Profile Pics - Are Important!
I’m still amazed by the number of LinkedIn profiles which don’t have any sort of profile image at all.
When you think about it, all of those individual business people have decided that LinkedIn, this rapidly expanding professional social media site (predicted to be a key element of your social media strategy in 2014 – Forbes) is right for them to tell their B2B story, that it’s a great channel for connecting to other businesses in your key target sectors - but somehow a picture of the person you want them to engage with doesn’t rank as a main consideration? In fact, the complete lack of images is a problem with a great many LinkedIn profiles. Think about it this way? No one would image that a Facebook profile with only reams of text and no pictures would be very interesting to read! Obviously there are different considerations for your choice of images to represent your business to anything you would use on a personal site – but it is still true to say that a picture paints a…………..
Profile headshots; all business networks, such as LinkedIn, are designed to help with those crucial first B2B approaches and to allow other people to start to engage with you. It’s a great, and personal, way to connect with many people you could ever hope to meet face to face. It follows therefore that real consideration about how you want to be seen is necessary. This is the bit where you realise that the anonymous default head silhouette, a scan of a 6x4 of yourself at some ones wedding wearing a bow tie (they are on there) or an arms-length “selfie” from your phone or tablet isn’t going to work out too well!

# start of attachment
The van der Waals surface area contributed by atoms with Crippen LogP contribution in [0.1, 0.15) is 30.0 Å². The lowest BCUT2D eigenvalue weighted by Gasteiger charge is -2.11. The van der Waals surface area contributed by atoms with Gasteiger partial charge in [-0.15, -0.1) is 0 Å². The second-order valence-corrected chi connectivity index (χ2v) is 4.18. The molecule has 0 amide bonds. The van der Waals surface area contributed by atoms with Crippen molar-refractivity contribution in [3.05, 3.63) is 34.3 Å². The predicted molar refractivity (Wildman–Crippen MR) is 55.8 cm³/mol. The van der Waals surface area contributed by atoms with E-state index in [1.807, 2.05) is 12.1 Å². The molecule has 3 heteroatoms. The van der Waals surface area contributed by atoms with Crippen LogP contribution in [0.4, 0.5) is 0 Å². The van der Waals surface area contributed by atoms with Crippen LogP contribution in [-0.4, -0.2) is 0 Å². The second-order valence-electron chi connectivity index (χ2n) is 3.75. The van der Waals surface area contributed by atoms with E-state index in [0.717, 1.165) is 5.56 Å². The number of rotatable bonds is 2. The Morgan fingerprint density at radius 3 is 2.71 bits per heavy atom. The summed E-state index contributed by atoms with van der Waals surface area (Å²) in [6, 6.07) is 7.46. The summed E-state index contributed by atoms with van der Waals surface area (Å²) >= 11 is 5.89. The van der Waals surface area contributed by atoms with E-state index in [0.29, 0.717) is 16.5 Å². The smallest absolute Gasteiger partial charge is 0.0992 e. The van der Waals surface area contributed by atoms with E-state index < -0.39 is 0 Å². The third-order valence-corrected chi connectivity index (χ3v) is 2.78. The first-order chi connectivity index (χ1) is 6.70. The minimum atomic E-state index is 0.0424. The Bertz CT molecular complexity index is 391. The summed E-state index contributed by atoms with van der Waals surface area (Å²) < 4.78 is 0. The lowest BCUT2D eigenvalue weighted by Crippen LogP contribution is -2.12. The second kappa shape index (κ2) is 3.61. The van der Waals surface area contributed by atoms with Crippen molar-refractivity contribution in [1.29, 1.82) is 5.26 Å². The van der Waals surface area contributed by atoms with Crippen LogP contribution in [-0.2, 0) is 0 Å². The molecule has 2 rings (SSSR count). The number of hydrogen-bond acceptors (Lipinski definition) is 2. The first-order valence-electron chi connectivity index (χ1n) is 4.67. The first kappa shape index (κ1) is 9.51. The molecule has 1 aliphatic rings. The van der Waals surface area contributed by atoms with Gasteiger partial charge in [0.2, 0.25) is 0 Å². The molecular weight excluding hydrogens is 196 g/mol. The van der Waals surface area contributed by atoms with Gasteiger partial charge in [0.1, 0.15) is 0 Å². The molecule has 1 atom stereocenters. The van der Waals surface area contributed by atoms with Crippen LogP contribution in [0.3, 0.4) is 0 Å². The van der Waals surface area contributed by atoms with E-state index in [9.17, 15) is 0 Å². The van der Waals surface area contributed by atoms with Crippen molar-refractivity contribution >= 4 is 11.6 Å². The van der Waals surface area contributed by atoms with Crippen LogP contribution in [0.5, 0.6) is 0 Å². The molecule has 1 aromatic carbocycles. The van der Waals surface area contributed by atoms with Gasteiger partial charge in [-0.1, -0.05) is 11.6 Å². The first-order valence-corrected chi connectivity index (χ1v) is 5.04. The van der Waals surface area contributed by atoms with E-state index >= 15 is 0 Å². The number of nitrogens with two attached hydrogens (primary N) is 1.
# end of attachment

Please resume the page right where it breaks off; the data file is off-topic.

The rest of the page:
Your profile image needs to be genuine i.e. recent, appropriate and relevant to the target market you want to engage with but it also needs to look natural. I work with artists and performers who don’t suffer the angst and accompanying navel gazing afflicting mere mortals (myself included) when we get in front of the camera. So, unless you “do five minutes when the fridge door opens” build in some time to relax. A good portrait photographer won’t even start work on the final images until she or he can see that you are starting to relax in to it. This is not going to happen if you’re already behind schedule, your phone is vibrating constantly or you’re worrying about your latest quarter figures. Here are some of the basics
David Broadbent is a professional photographer with over 30 years of editorial experience now represented worldwide by the Alamy picture agency. As well as fully equipped location work, David also runs Summerhouse Studio, an informal small studio ideal for stills and video of people PR and products, from his home in the Forest of Dean. To see more of David’s work visit www.davidbroadbent.com or his folios on LinkedIn, Tumblr, Pinterest, Twitter and Facebook. Or to actually talk to another human call him on 07771 664973.
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